I like it a lot.
Reminds me of another thing. In the late 80’s I got a prospectus for one of the Hungarian GP’s and there was a nice chart of all drivers’ helmets. I cherished it for many years. About a year ago I searched the internet for something similar for other seasons, but to no avail. Perhaps I was not good enough, does anyone know of such a thing?6th January 2014, 13:06 at 1:06 pm #246261
Well, let’s take the guesswork a step further. With all black livery, the grey lettering would be hard to see, so they should change to some contrasting color, say, gold? And unveil their new sponsor, the Japan Professional Photographers Society, commonly abbreviated JPS :-).14th December 2013, 17:21 at 5:21 pm #247151
I see no problem with boards. Obviously, the amount of information that could be conveyed in this way is very limited due to the fact that drivers can’t really read much at their speed, so they would be on their own to much larger extent than now. Furthermore, while now we only hear choice snippets of the conversations and part (much?) of what is transmitted to drivers is hidden from us fans, the boards would be out in the open visible to all.
I also like the idea that less info would go to the pits from cars. F1 already banned ground effect, traction control, active suspension, movable aerodynamic components, F-duct, mass balance, and many other innovations, so it would be only consistent if it also banned things like temperature sensors for tires. And here we are getting to another benefit, cars would be cheaper to make :-).13th December 2013, 13:36 at 1:36 pm #247144
I have always preferred sports were the the competitors are better off if they could use their brains, not just relying on speed, strength, reflexes etc. I am all for banning team-to-driver radios. Drivers could talk to their teams all they want, and the race director could inform drivers of things related to safety (teams could also send safety-related messages through him).
Now let’s see pros and cons:
– Since the driver-to-team link is still on, we would not be robbed of classical quotes, thus answering concerns raised by @keithcollantine. Ok, I admit that the “Oh deer” conversation would be less amusing if only one-sided connection was on, but there’s no gain without small sacrifices.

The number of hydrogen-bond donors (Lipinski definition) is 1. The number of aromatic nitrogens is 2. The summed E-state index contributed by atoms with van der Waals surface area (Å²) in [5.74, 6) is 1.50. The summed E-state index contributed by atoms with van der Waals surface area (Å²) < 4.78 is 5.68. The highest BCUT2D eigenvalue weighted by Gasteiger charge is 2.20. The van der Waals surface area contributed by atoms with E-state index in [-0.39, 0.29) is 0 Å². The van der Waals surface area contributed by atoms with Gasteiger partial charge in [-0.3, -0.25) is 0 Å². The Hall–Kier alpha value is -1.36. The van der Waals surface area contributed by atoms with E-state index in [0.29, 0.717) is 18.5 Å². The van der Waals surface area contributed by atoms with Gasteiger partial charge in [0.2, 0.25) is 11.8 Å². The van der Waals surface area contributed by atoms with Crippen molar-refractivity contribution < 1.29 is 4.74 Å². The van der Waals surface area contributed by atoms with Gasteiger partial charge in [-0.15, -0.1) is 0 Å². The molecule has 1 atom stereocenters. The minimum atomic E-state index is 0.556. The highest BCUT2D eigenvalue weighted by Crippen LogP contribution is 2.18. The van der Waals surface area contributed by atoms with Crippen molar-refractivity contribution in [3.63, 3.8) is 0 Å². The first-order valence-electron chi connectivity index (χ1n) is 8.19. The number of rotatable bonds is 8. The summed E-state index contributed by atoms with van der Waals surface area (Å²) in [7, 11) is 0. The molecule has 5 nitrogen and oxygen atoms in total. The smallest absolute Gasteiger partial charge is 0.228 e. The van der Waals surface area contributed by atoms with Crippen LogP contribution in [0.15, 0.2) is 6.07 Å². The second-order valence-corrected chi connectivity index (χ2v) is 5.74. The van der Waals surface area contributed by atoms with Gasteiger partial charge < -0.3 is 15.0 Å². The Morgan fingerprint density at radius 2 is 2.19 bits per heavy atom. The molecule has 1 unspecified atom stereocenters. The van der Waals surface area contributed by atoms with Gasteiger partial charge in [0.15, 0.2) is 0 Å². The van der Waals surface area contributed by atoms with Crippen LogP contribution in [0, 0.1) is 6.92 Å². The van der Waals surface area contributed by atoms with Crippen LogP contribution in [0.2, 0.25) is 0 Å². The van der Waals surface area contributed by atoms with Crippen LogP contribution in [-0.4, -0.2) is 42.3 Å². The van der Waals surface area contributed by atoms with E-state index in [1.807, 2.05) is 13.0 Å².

– Since the drivers would have to make strategic decisions and feel the car, there would be more opportunity for driver quality to come through.
– Since drivers are not as good as computer supported teams of analysts, mistakes would be made in strategy, making for more exciting and unpredictable races.
Re: @rjoconnell: Your argument is faulty. The things you mention (helmets, safety belts,…) improved safety and did not relieve drivers of their duties, did not help them racing. That’s why they are completely irrelevant in the present situation, when a change is proposed that would not harm safety and restore traditional drivers’ responsibility back to them.
If you are looking for some examples from the past, try traction control. This was a change that did not improve safety, but made the life of drivers easier. It was/is banned. A good precedent I’d say.27th November 2013, 18:38 at 6:38 pm #245914
Actually, no. What you say is not just a different opinion, it contradicts facts. Let’s see:
1. Your example with Messi actually supports my point, not yours. Mclaren did not just change a driver, they also changed their car. If Barcelona changed all their players for players from a village league, the drop in scoring would definitely not be attributed to Messi by football fans (OK, by knowledgeable football fans), because they know that Messi would not score pretty much anything with his new teammates even if he stayed in Barcelona. Messi needs to be fed the ball by players behind him, just like a driver has to have a decent car to get into points.
2. The points that McLaren lost did not go to Mercedes. While F1 is a zero-sum game, there happen to be more teams than just the two, therefore the “zero-game” argument is invalid for the McL-Merc pairing (I happen to work in a field close to game theory, trust me on that).
3. If McLaren scored 860 points this year, you would have big trouble finding people attributing this to Hamilton’s past bad influence. Knowledgeable fans know that such an increase in points can only happen when the _designers_ hit jackpot. I see no justification for your claim that “we would all say”.
4. Your argument “If they had a clue, they would have fixed the W03 chassis” is flawed as well, as it contradicts the way teams have been working for decades. Changing a car fundamentally mid-season is a major undertaking (for instance, a new chassis means that all crash tests would have to be done again), therefore teams wait for the winter break to make extensive changes.
There is nothing wrong supporting your favourite driver, but the arguments should not fly in the face of logic and facts, otherwise the effect is just the opposite. Hamilton’s results clearly show that he is an exceptional driver, one of the best of this generation, they do not need any embellishments.